Just because you have eaten all the cucumbers, tomatoes and
zucchini you can stand doesn't mean it's time to give up on your
garden. If you aren’t planting a fall vegetable garden, make sure
you do a few things now to ensure your garden plot will be ready
in the spring.
First, pull up all weeds and spent vegetable plants. Remove them
from the area and dispose of them. Don't add this waste to your
compost pile. As the weather cools, it's likely that your compost pile will,
too. It may not get hot enough to destroy weed seeds, diseases or
insect eggs. If you've used mulch in your garden and had disease
or insect problems, remove the mulch to prevent infestations next
Next, take a soil sample to see what the nutrient levels are in
your garden. Depending on the soil type, nutrients like
phosphorus don't leach very much from year to year. Soil test
tell you just the right type and amount of fertilizer and
amendments your soil needs. Considering the current cost of
fertilizer, that can save you a lot of money.
To get a good soil sample, University of Georgia Cooperative
Extension experts suggest taking a small amount of soil from
about 10 random locations within the garden. Using a trowel,
collect a sample from up to 6 inches deep.
Avoid using tools or buckets that have been used for mixing or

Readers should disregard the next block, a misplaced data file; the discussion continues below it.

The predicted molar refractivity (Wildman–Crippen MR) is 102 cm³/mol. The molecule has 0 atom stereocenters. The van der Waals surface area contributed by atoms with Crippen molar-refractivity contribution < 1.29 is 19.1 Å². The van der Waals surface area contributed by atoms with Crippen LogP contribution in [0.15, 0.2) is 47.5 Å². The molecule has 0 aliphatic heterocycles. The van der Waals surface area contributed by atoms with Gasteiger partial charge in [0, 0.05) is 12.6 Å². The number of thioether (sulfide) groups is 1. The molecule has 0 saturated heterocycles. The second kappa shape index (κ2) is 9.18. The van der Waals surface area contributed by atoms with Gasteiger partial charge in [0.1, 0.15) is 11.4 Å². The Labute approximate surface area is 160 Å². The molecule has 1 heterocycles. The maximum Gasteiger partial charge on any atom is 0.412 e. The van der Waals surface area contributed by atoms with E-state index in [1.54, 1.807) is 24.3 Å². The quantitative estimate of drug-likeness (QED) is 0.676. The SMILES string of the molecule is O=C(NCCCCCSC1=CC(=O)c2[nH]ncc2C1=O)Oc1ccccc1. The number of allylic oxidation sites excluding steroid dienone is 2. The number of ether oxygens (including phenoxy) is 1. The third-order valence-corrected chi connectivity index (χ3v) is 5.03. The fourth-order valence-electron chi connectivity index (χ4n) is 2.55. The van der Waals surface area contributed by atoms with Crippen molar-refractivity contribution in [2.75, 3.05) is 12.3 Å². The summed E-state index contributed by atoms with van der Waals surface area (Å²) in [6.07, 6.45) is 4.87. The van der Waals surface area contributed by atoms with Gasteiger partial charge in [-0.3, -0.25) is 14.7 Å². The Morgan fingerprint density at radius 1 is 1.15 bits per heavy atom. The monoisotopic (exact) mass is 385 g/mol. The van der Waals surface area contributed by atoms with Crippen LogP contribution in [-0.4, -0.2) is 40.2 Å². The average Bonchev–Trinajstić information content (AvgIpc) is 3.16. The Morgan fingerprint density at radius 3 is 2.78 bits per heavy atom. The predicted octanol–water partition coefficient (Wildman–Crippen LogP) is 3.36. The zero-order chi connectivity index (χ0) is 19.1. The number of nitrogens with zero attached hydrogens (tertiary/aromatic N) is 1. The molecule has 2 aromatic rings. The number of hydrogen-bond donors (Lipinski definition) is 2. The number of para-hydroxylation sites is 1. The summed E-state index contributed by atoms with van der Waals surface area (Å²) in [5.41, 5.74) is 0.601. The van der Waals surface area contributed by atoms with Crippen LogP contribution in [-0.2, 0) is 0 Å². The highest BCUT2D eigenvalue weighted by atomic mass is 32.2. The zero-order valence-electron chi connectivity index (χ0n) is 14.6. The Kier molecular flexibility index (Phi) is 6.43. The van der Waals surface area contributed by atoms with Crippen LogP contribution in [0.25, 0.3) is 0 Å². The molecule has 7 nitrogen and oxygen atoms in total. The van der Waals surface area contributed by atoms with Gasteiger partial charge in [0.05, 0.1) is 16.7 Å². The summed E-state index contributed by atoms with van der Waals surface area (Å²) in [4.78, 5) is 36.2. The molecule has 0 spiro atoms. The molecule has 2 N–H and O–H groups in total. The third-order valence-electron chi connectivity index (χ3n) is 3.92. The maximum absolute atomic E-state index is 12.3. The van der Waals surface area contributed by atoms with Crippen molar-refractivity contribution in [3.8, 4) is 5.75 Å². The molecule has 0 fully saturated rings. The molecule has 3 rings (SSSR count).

applying lime or fertilizer as this can affect your results. Mix
the random samples together in a clean bucket and remove any
thatch, plant roots or mulch.
Pour 1 to 2 cups of this mixed sample into a soil sample bag.
These sample bags are available at your local UGA Extension office.
Transport soil in a clean, paper, lunch-type sack and transfer it
to an official sample bag at the Extension office. The fee for
basic soil testing is usually less than $10 and the information
you learn will save you money in the long run.
The soil sample report will show the amount of fertilizer and
lime you'll need based on your sample and the crops you plan to
If you aren't going to plant in your garden this fall, you'll
likely only need to add lime now. Adding lime in the fall gives
the soil pH time to react and adjust. You can wait to add the
recommended fertilizer in the spring when your vegetables can use it.
Once your garden is clean, put away garden tools and hoses, relax
and wait for spring.
Krissy Slagle is a state Extension program assistant with the
University of Georgia Master Gardener Program